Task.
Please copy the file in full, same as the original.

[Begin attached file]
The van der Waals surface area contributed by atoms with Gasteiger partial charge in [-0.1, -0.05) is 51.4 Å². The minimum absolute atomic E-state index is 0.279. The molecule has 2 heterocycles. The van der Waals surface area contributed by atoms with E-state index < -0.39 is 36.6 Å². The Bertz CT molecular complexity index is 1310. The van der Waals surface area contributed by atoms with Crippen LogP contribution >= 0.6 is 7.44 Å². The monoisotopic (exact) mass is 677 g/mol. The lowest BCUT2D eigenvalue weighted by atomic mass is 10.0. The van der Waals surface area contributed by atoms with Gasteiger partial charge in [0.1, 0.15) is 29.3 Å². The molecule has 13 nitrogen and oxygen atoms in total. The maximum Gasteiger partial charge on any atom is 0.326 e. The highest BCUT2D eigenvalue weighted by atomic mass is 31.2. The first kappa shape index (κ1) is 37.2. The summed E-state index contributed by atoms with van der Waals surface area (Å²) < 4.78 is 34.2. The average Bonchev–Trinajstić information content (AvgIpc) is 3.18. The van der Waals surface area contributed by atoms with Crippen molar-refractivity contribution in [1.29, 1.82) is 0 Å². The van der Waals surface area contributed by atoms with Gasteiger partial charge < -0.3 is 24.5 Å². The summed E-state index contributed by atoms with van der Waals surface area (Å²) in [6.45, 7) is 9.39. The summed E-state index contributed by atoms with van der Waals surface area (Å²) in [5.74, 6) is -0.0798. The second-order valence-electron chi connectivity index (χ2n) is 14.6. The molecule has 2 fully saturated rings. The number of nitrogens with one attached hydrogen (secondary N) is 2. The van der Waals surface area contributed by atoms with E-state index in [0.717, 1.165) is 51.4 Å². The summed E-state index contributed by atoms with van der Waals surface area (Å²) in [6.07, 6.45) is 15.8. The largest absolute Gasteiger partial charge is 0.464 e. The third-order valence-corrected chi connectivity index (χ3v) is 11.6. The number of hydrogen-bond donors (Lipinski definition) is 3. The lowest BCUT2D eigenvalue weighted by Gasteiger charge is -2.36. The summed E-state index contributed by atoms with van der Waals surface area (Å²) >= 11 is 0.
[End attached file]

The van der Waals surface area contributed by atoms with Gasteiger partial charge in [-0.1, -0.05) is 51.4 Å². The minimum absolute atomic E-state index is 0.279. The molecule has 2 heterocycles. The van der Waals surface area contributed by atoms with E-state index < -0.39 is 36.6 Å². The Bertz CT molecular complexity index is 1310. The van der Waals surface area contributed by atoms with Crippen LogP contribution >= 0.6 is 7.44 Å². The monoisotopic (exact) mass is 677 g/mol. The lowest BCUT2D eigenvalue weighted by atomic mass is 10.0. The van der Waals surface area contributed by atoms with Gasteiger partial charge in [0.1, 0.15) is 29.3 Å². The molecule has 13 nitrogen and oxygen atoms in total. The maximum Gasteiger partial charge on any atom is 0.326 e. The highest BCUT2D eigenvalue weighted by atomic mass is 31.2. The first kappa shape index (κ1) is 37.2. The summed E-state index contributed by atoms with van der Waals surface area (Å²) < 4.78 is 34.2. The average Bonchev–Trinajstić information content (AvgIpc) is 3.18. The van der Waals surface area contributed by atoms with Crippen molar-refractivity contribution in [1.29, 1.82) is 0 Å². The van der Waals surface area contributed by atoms with Gasteiger partial charge < -0.3 is 24.5 Å². The summed E-state index contributed by atoms with van der Waals surface area (Å²) in [6.45, 7) is 9.39. The summed E-state index contributed by atoms with van der Waals surface area (Å²) in [5.74, 6) is -0.0798. The second-order valence-electron chi connectivity index (χ2n) is 14.6. The molecule has 2 fully saturated rings. The number of nitrogens with one attached hydrogen (secondary N) is 2. The van der Waals surface area contributed by atoms with E-state index in [0.717, 1.165) is 51.4 Å². The summed E-state index contributed by atoms with van der Waals surface area (Å²) in [6.07, 6.45) is 15.8. The largest absolute Gasteiger partial charge is 0.464 e. The third-order valence-corrected chi connectivity index (χ3v) is 11.6. The number of hydrogen-bond donors (Lipinski definition) is 3. The lowest BCUT2D eigenvalue weighted by Gasteiger charge is -2.36. The summed E-state index contributed by atoms with van der Waals surface area (Å²) >= 11 is 0.